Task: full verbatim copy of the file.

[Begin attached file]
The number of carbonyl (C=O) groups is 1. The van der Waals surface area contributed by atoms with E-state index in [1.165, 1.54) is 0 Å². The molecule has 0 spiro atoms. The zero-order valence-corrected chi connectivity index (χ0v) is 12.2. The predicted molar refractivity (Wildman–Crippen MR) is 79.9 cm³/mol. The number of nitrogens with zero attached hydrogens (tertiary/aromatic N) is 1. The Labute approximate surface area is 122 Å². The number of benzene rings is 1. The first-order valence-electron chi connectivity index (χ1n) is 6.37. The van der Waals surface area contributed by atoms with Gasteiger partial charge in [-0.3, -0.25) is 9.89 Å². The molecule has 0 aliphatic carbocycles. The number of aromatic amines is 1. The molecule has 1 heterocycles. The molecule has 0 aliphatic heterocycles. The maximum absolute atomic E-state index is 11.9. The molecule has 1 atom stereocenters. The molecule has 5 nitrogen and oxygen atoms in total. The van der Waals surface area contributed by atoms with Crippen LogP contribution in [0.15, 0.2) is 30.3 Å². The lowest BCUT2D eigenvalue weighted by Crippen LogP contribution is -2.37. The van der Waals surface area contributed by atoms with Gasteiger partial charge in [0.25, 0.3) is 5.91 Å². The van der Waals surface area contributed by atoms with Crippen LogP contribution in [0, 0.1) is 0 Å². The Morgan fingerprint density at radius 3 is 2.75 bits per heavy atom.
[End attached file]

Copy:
The number of carbonyl (C=O) groups is 1. The van der Waals surface area contributed by atoms with E-state index in [1.165, 1.54) is 0 Å². The molecule has 0 spiro atoms. The zero-order valence-corrected chi connectivity index (χ0v) is 12.2. The predicted molar refractivity (Wildman–Crippen MR) is 79.9 cm³/mol. The number of nitrogens with zero attached hydrogens (tertiary/aromatic N) is 1. The Labute approximate surface area is 122 Å². The number of benzene rings is 1. The first-order valence-electron chi connectivity index (χ1n) is 6.37. The van der Waals surface area contributed by atoms with Gasteiger partial charge in [-0.3, -0.25) is 9.89 Å². The molecule has 0 aliphatic carbocycles. The number of aromatic amines is 1. The molecule has 1 heterocycles. The molecule has 0 aliphatic heterocycles. The maximum absolute atomic E-state index is 11.9. The molecule has 1 atom stereocenters. The molecule has 5 nitrogen and oxygen atoms in total. The van der Waals surface area contributed by atoms with Crippen LogP contribution in [0.15, 0.2) is 30.3 Å². The lowest BCUT2D eigenvalue weighted by Crippen LogP contribution is -2.37. The van der Waals surface area contributed by atoms with Gasteiger partial charge in [0.25, 0.3) is 5.91 Å². The van der Waals surface area contributed by atoms with Crippen LogP contribution in [0, 0.1) is 0 Å². The Morgan fingerprint density at radius 3 is 2.75 bits per heavy atom.